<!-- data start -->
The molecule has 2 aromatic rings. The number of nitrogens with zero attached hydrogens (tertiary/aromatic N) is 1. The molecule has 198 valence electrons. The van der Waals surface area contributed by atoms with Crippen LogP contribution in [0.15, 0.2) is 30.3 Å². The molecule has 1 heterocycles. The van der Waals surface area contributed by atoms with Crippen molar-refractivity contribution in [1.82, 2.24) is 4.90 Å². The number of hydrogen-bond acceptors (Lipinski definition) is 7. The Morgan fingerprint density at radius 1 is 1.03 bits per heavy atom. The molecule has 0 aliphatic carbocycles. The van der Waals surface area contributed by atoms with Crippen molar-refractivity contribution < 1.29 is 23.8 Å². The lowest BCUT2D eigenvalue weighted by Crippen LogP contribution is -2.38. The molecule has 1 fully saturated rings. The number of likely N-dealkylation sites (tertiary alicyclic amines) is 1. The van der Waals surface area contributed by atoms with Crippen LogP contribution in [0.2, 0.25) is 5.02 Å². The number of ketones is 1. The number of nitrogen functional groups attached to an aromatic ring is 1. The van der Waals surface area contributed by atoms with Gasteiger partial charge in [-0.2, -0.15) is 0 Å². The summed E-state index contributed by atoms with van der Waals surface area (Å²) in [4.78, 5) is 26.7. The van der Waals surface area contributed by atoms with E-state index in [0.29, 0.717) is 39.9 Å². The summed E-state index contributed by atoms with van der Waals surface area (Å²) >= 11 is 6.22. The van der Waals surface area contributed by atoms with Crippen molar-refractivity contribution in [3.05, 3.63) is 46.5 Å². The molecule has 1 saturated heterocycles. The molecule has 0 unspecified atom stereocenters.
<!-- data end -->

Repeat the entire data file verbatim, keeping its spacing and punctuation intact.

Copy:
The molecule has 2 aromatic rings. The number of nitrogens with zero attached hydrogens (tertiary/aromatic N) is 1. The molecule has 198 valence electrons. The van der Waals surface area contributed by atoms with Crippen LogP contribution in [0.15, 0.2) is 30.3 Å². The molecule has 1 heterocycles. The van der Waals surface area contributed by atoms with Crippen molar-refractivity contribution in [1.82, 2.24) is 4.90 Å². The number of hydrogen-bond acceptors (Lipinski definition) is 7. The Morgan fingerprint density at radius 1 is 1.03 bits per heavy atom. The molecule has 0 aliphatic carbocycles. The van der Waals surface area contributed by atoms with Crippen molar-refractivity contribution < 1.29 is 23.8 Å². The lowest BCUT2D eigenvalue weighted by Crippen LogP contribution is -2.38. The molecule has 1 fully saturated rings. The number of likely N-dealkylation sites (tertiary alicyclic amines) is 1. The van der Waals surface area contributed by atoms with Crippen LogP contribution in [0.2, 0.25) is 5.02 Å². The number of ketones is 1. The number of nitrogen functional groups attached to an aromatic ring is 1. The van der Waals surface area contributed by atoms with Gasteiger partial charge in [-0.2, -0.15) is 0 Å². The summed E-state index contributed by atoms with van der Waals surface area (Å²) in [4.78, 5) is 26.7. The van der Waals surface area contributed by atoms with E-state index in [0.29, 0.717) is 39.9 Å². The summed E-state index contributed by atoms with van der Waals surface area (Å²) >= 11 is 6.22. The van der Waals surface area contributed by atoms with Crippen molar-refractivity contribution in [3.05, 3.63) is 46.5 Å². The molecule has 1 saturated heterocycles. The molecule has 0 unspecified atom stereocenters.